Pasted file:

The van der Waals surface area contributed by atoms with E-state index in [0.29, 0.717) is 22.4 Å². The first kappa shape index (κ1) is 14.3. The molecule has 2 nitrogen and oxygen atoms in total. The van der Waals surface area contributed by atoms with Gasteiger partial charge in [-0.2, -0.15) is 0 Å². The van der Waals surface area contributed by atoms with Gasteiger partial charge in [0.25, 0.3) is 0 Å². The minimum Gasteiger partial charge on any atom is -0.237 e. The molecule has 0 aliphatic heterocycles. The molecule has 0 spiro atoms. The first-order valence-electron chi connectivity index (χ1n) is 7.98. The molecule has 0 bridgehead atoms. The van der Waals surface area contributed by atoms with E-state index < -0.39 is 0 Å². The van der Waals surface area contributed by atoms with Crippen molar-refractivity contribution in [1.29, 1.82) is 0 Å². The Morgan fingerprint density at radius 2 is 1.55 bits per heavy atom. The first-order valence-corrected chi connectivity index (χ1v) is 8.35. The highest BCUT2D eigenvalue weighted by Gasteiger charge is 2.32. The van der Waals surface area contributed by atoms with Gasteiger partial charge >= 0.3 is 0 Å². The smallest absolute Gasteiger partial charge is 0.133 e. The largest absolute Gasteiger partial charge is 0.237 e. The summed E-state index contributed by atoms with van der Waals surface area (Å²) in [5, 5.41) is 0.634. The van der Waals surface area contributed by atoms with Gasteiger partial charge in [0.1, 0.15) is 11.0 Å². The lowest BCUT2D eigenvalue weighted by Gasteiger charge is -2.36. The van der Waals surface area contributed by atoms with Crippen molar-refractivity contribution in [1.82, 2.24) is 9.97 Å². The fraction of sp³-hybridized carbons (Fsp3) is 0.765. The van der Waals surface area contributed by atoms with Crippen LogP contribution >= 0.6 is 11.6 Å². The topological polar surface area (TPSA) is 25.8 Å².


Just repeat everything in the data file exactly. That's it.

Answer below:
The van der Waals surface area contributed by atoms with E-state index in [0.29, 0.717) is 22.4 Å². The first kappa shape index (κ1) is 14.3. The molecule has 2 nitrogen and oxygen atoms in total. The van der Waals surface area contributed by atoms with Gasteiger partial charge in [-0.2, -0.15) is 0 Å². The van der Waals surface area contributed by atoms with Gasteiger partial charge in [0.25, 0.3) is 0 Å². The minimum Gasteiger partial charge on any atom is -0.237 e. The molecule has 0 aliphatic heterocycles. The molecule has 0 spiro atoms. The first-order valence-electron chi connectivity index (χ1n) is 7.98. The molecule has 0 bridgehead atoms. The van der Waals surface area contributed by atoms with E-state index < -0.39 is 0 Å². The van der Waals surface area contributed by atoms with Crippen molar-refractivity contribution in [1.29, 1.82) is 0 Å². The Morgan fingerprint density at radius 2 is 1.55 bits per heavy atom. The first-order valence-corrected chi connectivity index (χ1v) is 8.35. The highest BCUT2D eigenvalue weighted by Gasteiger charge is 2.32. The van der Waals surface area contributed by atoms with Gasteiger partial charge >= 0.3 is 0 Å². The smallest absolute Gasteiger partial charge is 0.133 e. The largest absolute Gasteiger partial charge is 0.237 e. The summed E-state index contributed by atoms with van der Waals surface area (Å²) in [5, 5.41) is 0.634. The van der Waals surface area contributed by atoms with Gasteiger partial charge in [0.1, 0.15) is 11.0 Å². The lowest BCUT2D eigenvalue weighted by Gasteiger charge is -2.36. The van der Waals surface area contributed by atoms with Crippen molar-refractivity contribution in [1.82, 2.24) is 9.97 Å². The fraction of sp³-hybridized carbons (Fsp3) is 0.765. The van der Waals surface area contributed by atoms with Crippen LogP contribution >= 0.6 is 11.6 Å². The topological polar surface area (TPSA) is 25.8 Å².